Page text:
Nationwide in 2018
Currently APHRC is working with more than 16 healthcare facilities, mostly in Nairobi, but will extend the app countrywide once the current pilot program ends in December this year.
“We will soon be partnering with the Ministry of Health. This means we will extend the coverage to deal with a national problem [of maternal mortality],” said Kyobutungi. The app also gives women access to early diagnosis. It advises women to have at least four antenatal visits per year.
“Most deaths are from prolonged labor and heavy bleeding before or after birth, which at times can be blamed on medical negligence,” said Daniel Yumbya, CEO of the Medical Practitioners and Dentists Board, a government agency that monitors medical ethics, issues licenses and punishes medical professionals in cases of malpractice.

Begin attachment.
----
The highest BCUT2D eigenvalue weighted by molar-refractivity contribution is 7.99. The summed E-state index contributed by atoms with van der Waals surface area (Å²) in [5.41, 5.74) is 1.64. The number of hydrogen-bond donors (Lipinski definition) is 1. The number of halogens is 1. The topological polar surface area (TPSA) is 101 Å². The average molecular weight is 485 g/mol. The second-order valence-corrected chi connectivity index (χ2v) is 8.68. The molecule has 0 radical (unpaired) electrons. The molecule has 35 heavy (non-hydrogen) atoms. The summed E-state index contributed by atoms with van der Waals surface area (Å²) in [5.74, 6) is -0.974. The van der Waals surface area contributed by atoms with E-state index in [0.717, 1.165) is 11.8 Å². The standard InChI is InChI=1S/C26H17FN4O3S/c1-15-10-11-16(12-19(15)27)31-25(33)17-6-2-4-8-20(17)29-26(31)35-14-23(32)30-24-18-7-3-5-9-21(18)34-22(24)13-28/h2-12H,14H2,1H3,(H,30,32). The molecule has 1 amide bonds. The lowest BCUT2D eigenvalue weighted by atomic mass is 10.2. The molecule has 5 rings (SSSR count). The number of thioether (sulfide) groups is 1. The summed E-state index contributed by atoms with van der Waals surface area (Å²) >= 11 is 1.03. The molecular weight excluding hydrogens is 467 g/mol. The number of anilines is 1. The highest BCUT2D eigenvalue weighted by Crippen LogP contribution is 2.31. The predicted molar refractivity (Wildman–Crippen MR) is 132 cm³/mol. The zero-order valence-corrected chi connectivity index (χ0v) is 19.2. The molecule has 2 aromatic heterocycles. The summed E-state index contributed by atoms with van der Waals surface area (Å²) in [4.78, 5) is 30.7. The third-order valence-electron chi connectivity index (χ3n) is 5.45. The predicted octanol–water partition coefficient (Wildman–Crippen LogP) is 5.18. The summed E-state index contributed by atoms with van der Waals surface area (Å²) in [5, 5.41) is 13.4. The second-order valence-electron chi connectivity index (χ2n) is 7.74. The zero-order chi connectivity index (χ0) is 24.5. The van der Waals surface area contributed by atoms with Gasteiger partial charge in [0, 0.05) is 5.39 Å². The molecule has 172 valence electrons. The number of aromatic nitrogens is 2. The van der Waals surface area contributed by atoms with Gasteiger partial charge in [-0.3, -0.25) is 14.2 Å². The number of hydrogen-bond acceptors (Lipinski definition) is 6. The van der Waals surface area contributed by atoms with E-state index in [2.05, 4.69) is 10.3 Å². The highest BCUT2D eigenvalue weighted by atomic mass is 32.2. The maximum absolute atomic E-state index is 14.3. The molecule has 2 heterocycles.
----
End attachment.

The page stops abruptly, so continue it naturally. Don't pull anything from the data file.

Yumbya said they have many reported cases of either the mother dying due to medical negligence or losing their newborns right after birth.
“Our most recent case is of a newborn dying from perinatal asphyxia two days after birth due to 18 hours of prolonged labor. But we hope with the Mpamanech app, all will change as professionals can exchange data and information on patient health,” said Yumbya.
APHRC also hopes that Mpamanech will lead to the development of a national policy on maternal and infant care once it is fully implemented.
To enable this, the collection of data is vital. Kyobutungi said that APHRC is interested in promoting the use of data for decision making, especially by data gen-